For the last couple of years, Uzbekistan has been an up-and-coming destination off the beaten travel circuit. In a bid to explore captivating destinations that don’t suffer from over tourism, travellers have been making their way to Uzbekistan to discover the gastronomy scene in Tashkent, the rich history of Samarkand, and vestiges of the Silk Route.
In an exciting move to open the country up for tourism and trade, Uzbekistan’s visa-free countries scheme was announced on January 5, 2019, by the country’s president Shavkat Mirziyoyev. Travellers contemplating visiting Uzbekistan this year, who are nationals from any one of the 45 countries approved for visa-free travel from February 1, 2019, can stay in Uzbekistan for up to 30 days without a visa.
As part of the initiative, Uzbekistan’s existing e-visa scheme has been extended to 78 countries, so even visitors that don’t qualify for visa-free travel can continue to easily apply for their e-visa online by visiting their official website. Among the countries that can travel visa-free are a number of European countries (including the United Kingdom) and Australia, New Zealand, Canada, and Mongolia.
Previously only the following countries were eligible for visa free-travel:
- 90 days – Armenia, Azerbaijan, Belarus, Georgia, Kazakhstan, Moldova, Russia, and Ukraine
- 60 days – only Kyrgyzstan
- 30 days – Israel, Indonesia, Japan, Malaysia, Singapore, South Korea, Tajikistan, and Turkey.
In addition to Germany who can avail the Uzbekistan visa-free countries scheme from January 15, 2019, the following countries will be able to travel to Uzbekistan visa-free for up to 30 days from February 1, 2019:
- Bosnia & Herzegovina
- Brunei Darussalam
- Czech Republic
- New Zealand
- Republic of Cyprus
- San Marino
- United Kingdom
- Vatican City
As interest for countries along the Silk Route has grown, visitors to the Central Asian region have increased and even doubled since the new visa initiatives of 2018. These numbers will rise further as better flight routes and connections become available. Airlines are already stepping up their game and providing more flight options. Of course, at the heart of the Silk Route is Uzbekistan, and it’s never been easier to explore as along with opening its doors, there’s been an influx of development.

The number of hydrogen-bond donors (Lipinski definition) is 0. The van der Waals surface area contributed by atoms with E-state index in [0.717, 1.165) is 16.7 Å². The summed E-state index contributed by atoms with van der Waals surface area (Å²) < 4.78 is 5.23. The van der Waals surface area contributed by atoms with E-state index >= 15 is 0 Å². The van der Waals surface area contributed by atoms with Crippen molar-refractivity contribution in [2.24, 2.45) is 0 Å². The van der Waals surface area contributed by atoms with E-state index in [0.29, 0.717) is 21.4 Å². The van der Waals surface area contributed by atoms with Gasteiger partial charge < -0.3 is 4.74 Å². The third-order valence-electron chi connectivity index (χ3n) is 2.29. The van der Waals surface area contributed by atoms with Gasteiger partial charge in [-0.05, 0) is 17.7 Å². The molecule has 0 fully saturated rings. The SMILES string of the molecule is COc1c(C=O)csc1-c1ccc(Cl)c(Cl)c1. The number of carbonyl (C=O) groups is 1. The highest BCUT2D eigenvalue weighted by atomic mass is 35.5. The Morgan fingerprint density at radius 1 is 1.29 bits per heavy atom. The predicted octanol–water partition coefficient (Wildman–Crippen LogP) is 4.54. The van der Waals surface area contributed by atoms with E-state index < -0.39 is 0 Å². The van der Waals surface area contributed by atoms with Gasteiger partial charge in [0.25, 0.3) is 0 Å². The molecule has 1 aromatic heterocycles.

To facilitate travellers arriving in the country, Uzbekistan has constructed a high-speed railway network between Tashkent, Samarkand, and Bukhara, with an extension for Khiva already in the works. Border crossings with Tajikistan re-opened in 2018, including the Samarkand-to-Penjikent crossing, which will allow visitors to use Samarkand as a gateway to Penjikent and the stunning Fan Mountains.
Travellers visiting should be aware that even though it is a trending destination for 2019, Uzbekistan is emerging from a deep political freeze. While the new president is reform-focused and keen for the country to shed the past, Uzbekistan is not without its problems. Having said that, there is plenty of optimism as the country looks to the future and ushers in a new era and people from all over the world.
For hundreds of years, Uzbekistan has beckoned travellers with an eye for fascination from far and wide. Merchants of the Silk Route have left behind a rich and colourful history, architects have given visitors much to marvel at with their fortresses and mausoleums, and unspoiled mountain scenery will compel the wildest adventurers. The world is catching on, now is the perfect time to explore Uzbekistan’s culture, heritage and be part of the country’s burgeoning future.